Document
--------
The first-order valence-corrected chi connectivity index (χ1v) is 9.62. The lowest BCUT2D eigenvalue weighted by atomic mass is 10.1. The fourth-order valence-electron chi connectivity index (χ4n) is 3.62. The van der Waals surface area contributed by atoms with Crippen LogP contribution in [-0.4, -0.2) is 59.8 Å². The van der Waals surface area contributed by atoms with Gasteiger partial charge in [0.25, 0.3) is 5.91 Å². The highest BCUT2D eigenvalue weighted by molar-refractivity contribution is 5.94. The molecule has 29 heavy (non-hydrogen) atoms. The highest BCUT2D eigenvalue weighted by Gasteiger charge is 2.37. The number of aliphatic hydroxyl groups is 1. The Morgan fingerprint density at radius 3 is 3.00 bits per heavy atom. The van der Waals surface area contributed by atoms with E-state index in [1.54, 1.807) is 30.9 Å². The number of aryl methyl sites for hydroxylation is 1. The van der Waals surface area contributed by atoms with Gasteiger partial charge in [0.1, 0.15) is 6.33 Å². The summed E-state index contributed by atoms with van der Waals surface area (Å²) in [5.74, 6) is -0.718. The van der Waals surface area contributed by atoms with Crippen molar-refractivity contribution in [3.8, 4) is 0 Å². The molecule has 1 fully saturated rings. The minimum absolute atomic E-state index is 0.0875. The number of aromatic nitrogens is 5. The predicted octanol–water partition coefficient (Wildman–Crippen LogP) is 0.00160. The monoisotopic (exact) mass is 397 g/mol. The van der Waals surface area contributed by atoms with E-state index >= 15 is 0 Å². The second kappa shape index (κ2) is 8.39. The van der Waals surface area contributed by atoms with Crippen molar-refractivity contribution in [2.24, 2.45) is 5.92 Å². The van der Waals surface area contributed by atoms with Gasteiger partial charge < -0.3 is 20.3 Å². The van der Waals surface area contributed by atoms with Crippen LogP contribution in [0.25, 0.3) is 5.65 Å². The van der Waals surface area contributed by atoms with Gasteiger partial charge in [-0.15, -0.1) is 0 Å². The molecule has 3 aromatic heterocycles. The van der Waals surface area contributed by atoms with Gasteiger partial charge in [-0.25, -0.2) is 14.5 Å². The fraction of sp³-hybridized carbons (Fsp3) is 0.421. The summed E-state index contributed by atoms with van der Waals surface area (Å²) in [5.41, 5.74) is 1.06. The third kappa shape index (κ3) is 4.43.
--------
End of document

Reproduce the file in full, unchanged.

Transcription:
The first-order valence-corrected chi connectivity index (χ1v) is 9.62. The lowest BCUT2D eigenvalue weighted by atomic mass is 10.1. The fourth-order valence-electron chi connectivity index (χ4n) is 3.62. The van der Waals surface area contributed by atoms with Crippen LogP contribution in [-0.4, -0.2) is 59.8 Å². The van der Waals surface area contributed by atoms with Gasteiger partial charge in [0.25, 0.3) is 5.91 Å². The highest BCUT2D eigenvalue weighted by molar-refractivity contribution is 5.94. The molecule has 29 heavy (non-hydrogen) atoms. The highest BCUT2D eigenvalue weighted by Gasteiger charge is 2.37. The number of aliphatic hydroxyl groups is 1. The Morgan fingerprint density at radius 3 is 3.00 bits per heavy atom. The van der Waals surface area contributed by atoms with E-state index in [1.54, 1.807) is 30.9 Å². The number of aryl methyl sites for hydroxylation is 1. The van der Waals surface area contributed by atoms with Gasteiger partial charge in [0.1, 0.15) is 6.33 Å². The summed E-state index contributed by atoms with van der Waals surface area (Å²) in [5.74, 6) is -0.718. The van der Waals surface area contributed by atoms with Crippen molar-refractivity contribution in [3.8, 4) is 0 Å². The molecule has 1 fully saturated rings. The minimum absolute atomic E-state index is 0.0875. The number of aromatic nitrogens is 5. The predicted octanol–water partition coefficient (Wildman–Crippen LogP) is 0.00160. The monoisotopic (exact) mass is 397 g/mol. The van der Waals surface area contributed by atoms with E-state index >= 15 is 0 Å². The second kappa shape index (κ2) is 8.39. The van der Waals surface area contributed by atoms with Crippen molar-refractivity contribution in [2.24, 2.45) is 5.92 Å². The van der Waals surface area contributed by atoms with Gasteiger partial charge < -0.3 is 20.3 Å². The van der Waals surface area contributed by atoms with Crippen LogP contribution in [0.25, 0.3) is 5.65 Å². The van der Waals surface area contributed by atoms with Gasteiger partial charge in [-0.15, -0.1) is 0 Å². The molecule has 3 aromatic heterocycles. The van der Waals surface area contributed by atoms with Gasteiger partial charge in [-0.25, -0.2) is 14.5 Å². The fraction of sp³-hybridized carbons (Fsp3) is 0.421. The summed E-state index contributed by atoms with van der Waals surface area (Å²) in [5.41, 5.74) is 1.06. The third kappa shape index (κ3) is 4.43.